Response to the Department for Education’s High Needs funding reform – stage 2 consultation
Alliance for Inclusive Education’s response to the Department for Education’s High Needs funding reform – stage 2 consultation.
The Department for Education has consulted on refining the High Needs funding formula that will be used to distribute funding for children with special education needs. Whilst the consultation focused on the High Needs formula we felt this was a good opportunity to highlight the negative impact of the government’s shocking cuts upon disabled pupils’ access to mainstream education, and the false economy of the state spending huge sums of money per pupil for a special school placement whilst starving the mainstream school system of the necessary support that disabled pupils need to thrive.
Do you have any suggestions about the level of flexibility we should allow between schools and high needs budgets in 2019-20 and beyond?
Yes, we believe that LAs and schools should have flexibility about how the high needs budget can be used to maximise inclusive education practice across all individual schools. We understand the government have agreed to allow LAs and school committees to retain full flexibility in allocating the delegated school and high needs budgets.
Are there further considerations we should be taking into account about the proposed high needs national funding formula?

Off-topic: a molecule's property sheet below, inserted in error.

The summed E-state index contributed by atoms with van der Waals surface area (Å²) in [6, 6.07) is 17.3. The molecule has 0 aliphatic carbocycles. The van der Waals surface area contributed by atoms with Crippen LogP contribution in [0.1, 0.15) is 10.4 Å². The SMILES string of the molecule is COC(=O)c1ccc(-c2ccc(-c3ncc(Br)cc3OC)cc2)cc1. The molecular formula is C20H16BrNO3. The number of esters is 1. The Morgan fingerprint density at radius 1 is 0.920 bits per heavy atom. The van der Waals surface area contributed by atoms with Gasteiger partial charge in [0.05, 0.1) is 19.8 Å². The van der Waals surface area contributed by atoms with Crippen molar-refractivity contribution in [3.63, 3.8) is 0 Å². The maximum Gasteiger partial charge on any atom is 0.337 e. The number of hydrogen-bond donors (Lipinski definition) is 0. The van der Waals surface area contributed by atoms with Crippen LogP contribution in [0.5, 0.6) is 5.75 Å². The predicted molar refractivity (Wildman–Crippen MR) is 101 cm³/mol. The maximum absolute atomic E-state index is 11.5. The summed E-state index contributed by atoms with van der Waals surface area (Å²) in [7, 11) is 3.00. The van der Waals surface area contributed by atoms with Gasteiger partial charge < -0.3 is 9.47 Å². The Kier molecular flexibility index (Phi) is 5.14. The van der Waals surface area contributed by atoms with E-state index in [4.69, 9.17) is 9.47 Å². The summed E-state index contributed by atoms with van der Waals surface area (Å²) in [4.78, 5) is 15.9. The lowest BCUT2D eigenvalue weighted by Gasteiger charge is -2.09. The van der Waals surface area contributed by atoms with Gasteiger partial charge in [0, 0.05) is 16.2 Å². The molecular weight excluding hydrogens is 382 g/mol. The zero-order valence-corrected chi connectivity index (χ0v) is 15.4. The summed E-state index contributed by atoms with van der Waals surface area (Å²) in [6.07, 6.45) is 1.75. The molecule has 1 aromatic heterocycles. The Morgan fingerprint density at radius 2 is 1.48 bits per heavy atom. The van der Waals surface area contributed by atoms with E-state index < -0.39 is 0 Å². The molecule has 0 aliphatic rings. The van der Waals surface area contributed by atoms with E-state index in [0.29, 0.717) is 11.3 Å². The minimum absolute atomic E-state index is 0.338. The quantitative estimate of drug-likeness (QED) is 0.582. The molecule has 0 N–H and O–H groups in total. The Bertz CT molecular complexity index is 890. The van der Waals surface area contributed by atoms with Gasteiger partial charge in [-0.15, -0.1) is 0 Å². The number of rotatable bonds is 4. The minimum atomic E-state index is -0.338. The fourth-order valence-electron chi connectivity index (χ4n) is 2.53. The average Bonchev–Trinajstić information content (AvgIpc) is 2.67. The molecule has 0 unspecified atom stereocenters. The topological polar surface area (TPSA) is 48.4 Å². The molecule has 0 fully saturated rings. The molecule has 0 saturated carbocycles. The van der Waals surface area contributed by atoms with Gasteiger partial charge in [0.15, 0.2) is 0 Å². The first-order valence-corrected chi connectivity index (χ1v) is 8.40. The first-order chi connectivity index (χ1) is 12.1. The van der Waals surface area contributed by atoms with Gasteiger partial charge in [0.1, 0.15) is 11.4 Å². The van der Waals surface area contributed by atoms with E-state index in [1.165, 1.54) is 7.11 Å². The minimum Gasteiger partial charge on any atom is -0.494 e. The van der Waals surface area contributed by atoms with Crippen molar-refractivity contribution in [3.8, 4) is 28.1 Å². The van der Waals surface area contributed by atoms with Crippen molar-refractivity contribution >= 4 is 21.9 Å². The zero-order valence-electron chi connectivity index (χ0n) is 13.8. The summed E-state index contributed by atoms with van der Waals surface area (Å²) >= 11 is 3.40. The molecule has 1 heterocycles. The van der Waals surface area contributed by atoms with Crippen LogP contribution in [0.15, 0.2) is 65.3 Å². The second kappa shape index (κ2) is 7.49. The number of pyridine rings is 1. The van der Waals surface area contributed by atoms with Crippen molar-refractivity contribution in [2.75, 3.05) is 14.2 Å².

In our response to this consultation we would like to state that we welcome the extra cash injection into SEND and we had hoped the government would use it in a manner that was compliant with their obligations under Article 24 of the UNCRPD and the presumption of mainstream education. However we have concerns about some of the suggested guidance.
Whilst the high needs consultation mainly focused on refining the high needs funding formula to improve allocation of funding for Disabled pupils with SEN, we are concerned that the government’s overall education funding policy will adversely affect the development of an inclusive education system. We believe that an improved funding formula will have a notional benefit for both schools and individual pupils unless changes to the funding of education and Disabled pupils with SEN since the Academies Act 2010 are reviewed as a matter of course.
The withdrawal of the Inclusive Schooling Guidance and the subsequent loss of the Local Authority coordination role, backed by resources to promote and champion inclusive education practice across all their mainstream schools, has resulted in schools being unable to support many disabled pupils with SEN. ALLFIE believes that the funding of Disabled pupils with SEN needs an overhaul as a matter of urgency, to ensure that all schools have the resources and are incentivised to take their fair share of Disabled pupils with SEN in their local communities.